These days I am dabbling in the dark and murky world of crime – well, crime fiction anyway. This means that at regular intervals I’m investigating a range of authors I’ve not read before and trying to do some catching up before reading their brand new releases. I’ve been wondering whether to review these or not. I like to review whatever I read, whether the book is a review copy or a bought copy, but my reading has got a little out of hand over recent months, leaving me to chase my own tail. So what I thought I’d do would be to steer a middle course and do brief reviews of these books, just to give you an idea of the authors I’m discovering and so I can recommend some titles I’ve enjoyed. These will be my Crime Catch Ups. It’ll actually take me some time to catch up on the catch ups so without further ado here’s the first:
Natural Causes by James Oswald
In Natural Causes, James Oswald introduces us to Tony McLean, a recently promoted Detective Inspector in the Edinburgh police force. Rivalries within the force are intense and when a leading local figure is found in his home brutally gutted with his throat slashed the case is judged too high profile for such a new inspector. But then work at a building site uncovers the remains of a young girl, horrifically and ritually slaughtered. She is mummified, her murder having taken place perhaps sixty years ago or more. McLean becomes obsessed with identifying the victim and tracking down at least one of her killers while they still live. And while McLean digs, more and more men and women die, either in terrible violence or as a victim of their own hand. McLean begins to realise that however illogical and fanciful it might seem the young girl who lay forgotten for all these decades might after all hold a key to some of the mysteries that have shaken the city.
Natural Causes is the first in a series and so it’s vital that Tony McLean hooks us. He does just that. McLean is an interesting character, a single man with a past and some intriguing friends who come and go, often sleeping on his sofa after a night out in Edinburgh’s pubs. McLean’s parents were killed when he was just a child and he was raised by his grandmother who, as Natural Causes begins, is gravely ill in hospital, approaching the end of her long life. McLean doesn’t work on his own. In this book, McLean is building his team, from old colleagues (who now have to call him ‘sir’) and from new. The boss keeps an eye on him, caring and stern. The pathologist Andy Cadwaller is quite a character, which is just as well considering how many bodies he has to work on through Natural Causes. But it’s best to avoid DCI Duguid.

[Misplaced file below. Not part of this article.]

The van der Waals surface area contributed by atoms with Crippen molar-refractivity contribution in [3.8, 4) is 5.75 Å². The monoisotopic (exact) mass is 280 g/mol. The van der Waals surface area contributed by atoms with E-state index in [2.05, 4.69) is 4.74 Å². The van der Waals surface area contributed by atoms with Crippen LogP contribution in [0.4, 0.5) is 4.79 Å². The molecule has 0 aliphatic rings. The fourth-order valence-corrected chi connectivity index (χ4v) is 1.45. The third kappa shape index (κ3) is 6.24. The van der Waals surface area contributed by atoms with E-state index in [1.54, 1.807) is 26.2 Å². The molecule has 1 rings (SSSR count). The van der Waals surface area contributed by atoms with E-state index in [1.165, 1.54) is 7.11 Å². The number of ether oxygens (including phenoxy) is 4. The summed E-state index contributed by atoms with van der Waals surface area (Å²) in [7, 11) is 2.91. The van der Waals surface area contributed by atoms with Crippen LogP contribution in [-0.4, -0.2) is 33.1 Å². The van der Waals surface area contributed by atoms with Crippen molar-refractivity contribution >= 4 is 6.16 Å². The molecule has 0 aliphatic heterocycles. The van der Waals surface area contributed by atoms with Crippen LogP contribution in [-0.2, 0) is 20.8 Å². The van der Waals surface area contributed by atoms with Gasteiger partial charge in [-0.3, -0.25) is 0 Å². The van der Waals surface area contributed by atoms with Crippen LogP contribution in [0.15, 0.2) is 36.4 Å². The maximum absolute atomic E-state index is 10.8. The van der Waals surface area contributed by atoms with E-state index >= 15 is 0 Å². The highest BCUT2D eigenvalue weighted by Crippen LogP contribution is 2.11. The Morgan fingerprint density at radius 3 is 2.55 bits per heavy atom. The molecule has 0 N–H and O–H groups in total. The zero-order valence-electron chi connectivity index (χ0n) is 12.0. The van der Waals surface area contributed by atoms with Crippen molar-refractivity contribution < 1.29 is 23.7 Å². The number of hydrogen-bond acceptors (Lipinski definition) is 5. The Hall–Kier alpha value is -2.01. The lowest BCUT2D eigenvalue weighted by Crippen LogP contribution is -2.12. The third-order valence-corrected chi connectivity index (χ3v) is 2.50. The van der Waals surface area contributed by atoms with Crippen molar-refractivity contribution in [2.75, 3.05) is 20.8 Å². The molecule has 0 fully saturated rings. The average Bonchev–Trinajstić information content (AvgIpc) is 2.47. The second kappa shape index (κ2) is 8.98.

I thoroughly enjoyed the mysteries at the heart of Natural Causes. I did guess whodunnit a little earlier than I’d hoped but this didn’t spoil my fun. Gore and horror are liberally splattered through the book but never too much, even for my delicately squeamish nature. The plot is intricate, deliciously twisty and, to make this a little bit different, there is a hint of the supernatural. This might not be to everyone’s taste – and it wasn’t entirely to mine – but it was kept to a low level and it did fit quite well with the mood of the novel and its investigations. Edinburgh is a great backdrop, both menacing and enticing. The mood of the novel is likewise both dark and humorous, warmed by some of its key characters. I was left wanting much more.
You can tell how much I liked Natural Causes – I bought the other four books in the series that same day.